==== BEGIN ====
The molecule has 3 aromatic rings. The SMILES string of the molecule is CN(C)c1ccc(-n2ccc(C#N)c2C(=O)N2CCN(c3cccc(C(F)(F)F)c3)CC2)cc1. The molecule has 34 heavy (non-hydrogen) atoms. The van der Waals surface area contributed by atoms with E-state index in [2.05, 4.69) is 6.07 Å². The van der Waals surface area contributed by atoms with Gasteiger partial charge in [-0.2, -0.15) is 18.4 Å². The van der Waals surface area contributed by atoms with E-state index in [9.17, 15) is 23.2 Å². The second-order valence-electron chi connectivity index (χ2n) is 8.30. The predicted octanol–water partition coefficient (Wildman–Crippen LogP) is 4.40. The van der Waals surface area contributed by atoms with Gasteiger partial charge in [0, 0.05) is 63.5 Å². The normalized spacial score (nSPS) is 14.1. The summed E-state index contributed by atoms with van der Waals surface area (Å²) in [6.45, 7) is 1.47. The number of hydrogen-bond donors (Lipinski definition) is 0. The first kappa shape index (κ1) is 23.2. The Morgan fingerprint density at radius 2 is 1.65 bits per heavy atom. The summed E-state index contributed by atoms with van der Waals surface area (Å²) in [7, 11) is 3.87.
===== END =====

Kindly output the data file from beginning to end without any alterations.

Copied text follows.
The molecule has 3 aromatic rings. The SMILES string of the molecule is CN(C)c1ccc(-n2ccc(C#N)c2C(=O)N2CCN(c3cccc(C(F)(F)F)c3)CC2)cc1. The molecule has 34 heavy (non-hydrogen) atoms. The van der Waals surface area contributed by atoms with E-state index in [2.05, 4.69) is 6.07 Å². The van der Waals surface area contributed by atoms with Gasteiger partial charge in [-0.2, -0.15) is 18.4 Å². The van der Waals surface area contributed by atoms with E-state index in [9.17, 15) is 23.2 Å². The second-order valence-electron chi connectivity index (χ2n) is 8.30. The predicted octanol–water partition coefficient (Wildman–Crippen LogP) is 4.40. The van der Waals surface area contributed by atoms with Gasteiger partial charge in [0, 0.05) is 63.5 Å². The normalized spacial score (nSPS) is 14.1. The summed E-state index contributed by atoms with van der Waals surface area (Å²) in [6.45, 7) is 1.47. The number of hydrogen-bond donors (Lipinski definition) is 0. The first kappa shape index (κ1) is 23.2. The Morgan fingerprint density at radius 2 is 1.65 bits per heavy atom. The summed E-state index contributed by atoms with van der Waals surface area (Å²) in [7, 11) is 3.87.